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Cape Verde Offers Visa-Free Travel for EU citizens

Cape Verde Offers Visa-Free Travel for EU citizens

Begining 2018, all EU passport holders will be able to travel to Cape Verde visa-free. The country's decision to exempt European Union citizens from applying for a visa is an effort to promote tourism. According to the Prime Minister Ulisses Correia e Silva, tourism is essential for the country's economy.

Several proposals were drafted to boost tourism and contribute to Cape Verde's economy. Besides lifting the visa requirement for EU citizens, the state-owned airline will be privatized and management of the airport will be greatly improved. Cape Verde also hopes to grow crops to export in order to increment domestic product. Correia e Silva said, "the dominant sector is tourism and we're making strong investments to improve the island as a destination." However, he also said that there's a need to diversify their economy so that they don't rely entirely on tourism.

Cape Verde is set 500 km west of Senegal. It's a beautiful island with a blend of mountains, beaches, and seaside villages. Sao Vicente is the cultural capital of the islands and visitors will be amazed to discover the volcanic landscapes in the southwest region. Music is an essential part of their culture and hospitality is a key element in their way of being.

This country is made up of 10 islands and has about 550,000 people. Cape Verde has attracted nearly as many visitors as its inhabitants in 2016. According to the World Travel & Tourism Council, the total contribution of tourism was estimated to account for 44 percent of GDP in 2016. Correia e Silva was elected last year and he promises to boost economic growth to 7 percent by the year 2021. Just recently, the council of ministers has approved financial incentives to promote investment from foreigners in the country.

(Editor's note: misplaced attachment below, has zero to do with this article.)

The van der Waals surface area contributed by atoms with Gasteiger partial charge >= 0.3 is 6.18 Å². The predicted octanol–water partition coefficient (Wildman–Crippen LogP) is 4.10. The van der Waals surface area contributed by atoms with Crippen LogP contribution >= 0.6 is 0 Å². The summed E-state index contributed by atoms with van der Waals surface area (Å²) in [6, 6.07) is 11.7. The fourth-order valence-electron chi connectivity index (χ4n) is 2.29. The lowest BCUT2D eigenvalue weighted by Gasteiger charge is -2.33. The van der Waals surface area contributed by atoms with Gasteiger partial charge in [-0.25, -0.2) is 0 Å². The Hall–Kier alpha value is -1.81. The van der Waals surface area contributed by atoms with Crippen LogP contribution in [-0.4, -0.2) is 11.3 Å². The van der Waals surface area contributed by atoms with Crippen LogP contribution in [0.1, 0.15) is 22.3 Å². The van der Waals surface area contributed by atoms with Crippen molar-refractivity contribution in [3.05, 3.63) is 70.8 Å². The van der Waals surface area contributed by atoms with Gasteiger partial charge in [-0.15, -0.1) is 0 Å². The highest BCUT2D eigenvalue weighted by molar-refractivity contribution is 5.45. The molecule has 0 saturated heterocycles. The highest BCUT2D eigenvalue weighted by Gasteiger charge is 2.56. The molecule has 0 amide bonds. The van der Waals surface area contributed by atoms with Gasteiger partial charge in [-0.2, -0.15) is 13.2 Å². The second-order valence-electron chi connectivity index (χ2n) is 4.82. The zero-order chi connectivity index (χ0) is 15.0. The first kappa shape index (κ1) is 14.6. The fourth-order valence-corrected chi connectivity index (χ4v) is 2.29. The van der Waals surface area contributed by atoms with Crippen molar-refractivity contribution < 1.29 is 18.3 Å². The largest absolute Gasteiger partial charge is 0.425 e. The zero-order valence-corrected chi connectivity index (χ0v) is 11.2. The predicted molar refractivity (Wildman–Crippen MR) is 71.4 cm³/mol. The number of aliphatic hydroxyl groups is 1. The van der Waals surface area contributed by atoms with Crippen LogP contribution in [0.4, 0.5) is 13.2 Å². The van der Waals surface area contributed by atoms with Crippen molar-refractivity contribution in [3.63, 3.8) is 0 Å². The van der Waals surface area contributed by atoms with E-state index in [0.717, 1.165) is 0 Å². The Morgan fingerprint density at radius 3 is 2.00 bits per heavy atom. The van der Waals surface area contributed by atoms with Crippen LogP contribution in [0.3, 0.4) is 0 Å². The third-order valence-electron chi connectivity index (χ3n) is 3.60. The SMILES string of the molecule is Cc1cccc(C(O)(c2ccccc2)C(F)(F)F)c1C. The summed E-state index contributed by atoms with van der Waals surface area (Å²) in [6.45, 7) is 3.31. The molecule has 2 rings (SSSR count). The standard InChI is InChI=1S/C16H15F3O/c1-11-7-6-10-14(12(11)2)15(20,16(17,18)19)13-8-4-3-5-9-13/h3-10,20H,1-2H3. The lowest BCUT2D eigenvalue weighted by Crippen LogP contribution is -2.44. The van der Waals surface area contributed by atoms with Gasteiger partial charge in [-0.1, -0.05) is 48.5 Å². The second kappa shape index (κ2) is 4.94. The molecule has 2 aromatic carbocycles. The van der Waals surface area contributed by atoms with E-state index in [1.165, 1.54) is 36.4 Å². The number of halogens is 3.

Visa-Free Travel for EU citizens to Cape Verde

Cape Verde's Debt: their biggest challenge

Cape Verde, a Portuguese colony until 1975, currently faces a large debt of concessional loans with the World Bank and African Development Bank as well as a debt with Portugal. However, "the rates on the debts are low but they're still a constraint-our strategy is to reduce the stock to levels that are more sustainable." In 2016, Cape Verde's external debt was about 63 percent of GDP, which does place the country above the IMF's risk threshold which is 50 percent.

TACV Cabo Verde Airlines belonged to the state. However, it will be privatized and Correia's government has made Icelandair Group the airline's managing partner. Correia said that the airline had to be restructured.

Another goal of the current government is to expand the options available to tourists. This means that they would live to move away from the resort model into an industry where more people can benefit from tourism. Each island has unique experiences to offer and this will be significant in the way the islands are marketed.

Tourism is definitely an essential part of Cape Verde's economy. Correia e Silva sees the EU as a region that can benefit from Cape Verde's products, such as papaya.